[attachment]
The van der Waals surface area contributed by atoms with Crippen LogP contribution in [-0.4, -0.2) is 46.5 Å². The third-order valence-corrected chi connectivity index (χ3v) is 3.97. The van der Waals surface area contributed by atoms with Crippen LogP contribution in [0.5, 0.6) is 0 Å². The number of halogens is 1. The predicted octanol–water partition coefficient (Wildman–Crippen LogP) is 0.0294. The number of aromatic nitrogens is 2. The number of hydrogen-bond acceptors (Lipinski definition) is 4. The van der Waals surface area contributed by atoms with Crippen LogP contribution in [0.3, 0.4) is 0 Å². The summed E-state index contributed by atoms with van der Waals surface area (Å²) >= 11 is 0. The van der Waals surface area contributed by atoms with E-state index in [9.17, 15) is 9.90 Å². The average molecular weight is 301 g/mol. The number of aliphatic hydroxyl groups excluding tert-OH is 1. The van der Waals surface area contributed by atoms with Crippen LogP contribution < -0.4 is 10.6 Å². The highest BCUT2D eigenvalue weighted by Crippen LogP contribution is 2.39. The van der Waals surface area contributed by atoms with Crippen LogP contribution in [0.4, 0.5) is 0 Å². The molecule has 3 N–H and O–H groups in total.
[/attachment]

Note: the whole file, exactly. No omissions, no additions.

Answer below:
The van der Waals surface area contributed by atoms with Crippen LogP contribution in [-0.4, -0.2) is 46.5 Å². The third-order valence-corrected chi connectivity index (χ3v) is 3.97. The van der Waals surface area contributed by atoms with Crippen LogP contribution in [0.5, 0.6) is 0 Å². The number of halogens is 1. The predicted octanol–water partition coefficient (Wildman–Crippen LogP) is 0.0294. The number of aromatic nitrogens is 2. The number of hydrogen-bond acceptors (Lipinski definition) is 4. The van der Waals surface area contributed by atoms with Crippen LogP contribution in [0.3, 0.4) is 0 Å². The summed E-state index contributed by atoms with van der Waals surface area (Å²) >= 11 is 0. The van der Waals surface area contributed by atoms with E-state index in [9.17, 15) is 9.90 Å². The average molecular weight is 301 g/mol. The number of aliphatic hydroxyl groups excluding tert-OH is 1. The van der Waals surface area contributed by atoms with Crippen LogP contribution < -0.4 is 10.6 Å². The highest BCUT2D eigenvalue weighted by Crippen LogP contribution is 2.39. The van der Waals surface area contributed by atoms with Crippen LogP contribution in [0.4, 0.5) is 0 Å². The molecule has 3 N–H and O–H groups in total.